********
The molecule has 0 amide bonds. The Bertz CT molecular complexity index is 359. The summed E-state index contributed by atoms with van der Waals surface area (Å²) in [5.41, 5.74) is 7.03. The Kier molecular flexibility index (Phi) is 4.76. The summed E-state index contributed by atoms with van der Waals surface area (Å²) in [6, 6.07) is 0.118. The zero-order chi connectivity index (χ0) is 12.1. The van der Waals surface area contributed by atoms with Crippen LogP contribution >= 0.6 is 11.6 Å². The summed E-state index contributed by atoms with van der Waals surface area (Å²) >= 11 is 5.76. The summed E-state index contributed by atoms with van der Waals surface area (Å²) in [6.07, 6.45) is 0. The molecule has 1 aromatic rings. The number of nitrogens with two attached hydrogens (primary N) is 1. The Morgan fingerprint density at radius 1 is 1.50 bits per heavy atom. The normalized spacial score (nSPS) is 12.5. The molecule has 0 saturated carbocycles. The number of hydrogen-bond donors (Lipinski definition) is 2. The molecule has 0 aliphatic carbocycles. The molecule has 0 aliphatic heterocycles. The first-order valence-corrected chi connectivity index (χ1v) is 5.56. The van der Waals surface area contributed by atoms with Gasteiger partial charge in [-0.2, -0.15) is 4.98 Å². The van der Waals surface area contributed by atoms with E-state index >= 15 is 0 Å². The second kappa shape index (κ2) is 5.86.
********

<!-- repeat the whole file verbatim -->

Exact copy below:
The molecule has 0 amide bonds. The Bertz CT molecular complexity index is 359. The summed E-state index contributed by atoms with van der Waals surface area (Å²) in [5.41, 5.74) is 7.03. The Kier molecular flexibility index (Phi) is 4.76. The summed E-state index contributed by atoms with van der Waals surface area (Å²) in [6, 6.07) is 0.118. The zero-order chi connectivity index (χ0) is 12.1. The van der Waals surface area contributed by atoms with Crippen LogP contribution >= 0.6 is 11.6 Å². The summed E-state index contributed by atoms with van der Waals surface area (Å²) >= 11 is 5.76. The summed E-state index contributed by atoms with van der Waals surface area (Å²) in [6.07, 6.45) is 0. The molecule has 1 aromatic rings. The number of nitrogens with two attached hydrogens (primary N) is 1. The Morgan fingerprint density at radius 1 is 1.50 bits per heavy atom. The normalized spacial score (nSPS) is 12.5. The molecule has 0 saturated carbocycles. The number of hydrogen-bond donors (Lipinski definition) is 2. The molecule has 0 aliphatic carbocycles. The molecule has 0 aliphatic heterocycles. The first-order valence-corrected chi connectivity index (χ1v) is 5.56. The van der Waals surface area contributed by atoms with Gasteiger partial charge in [-0.2, -0.15) is 4.98 Å². The van der Waals surface area contributed by atoms with E-state index >= 15 is 0 Å². The second kappa shape index (κ2) is 5.86.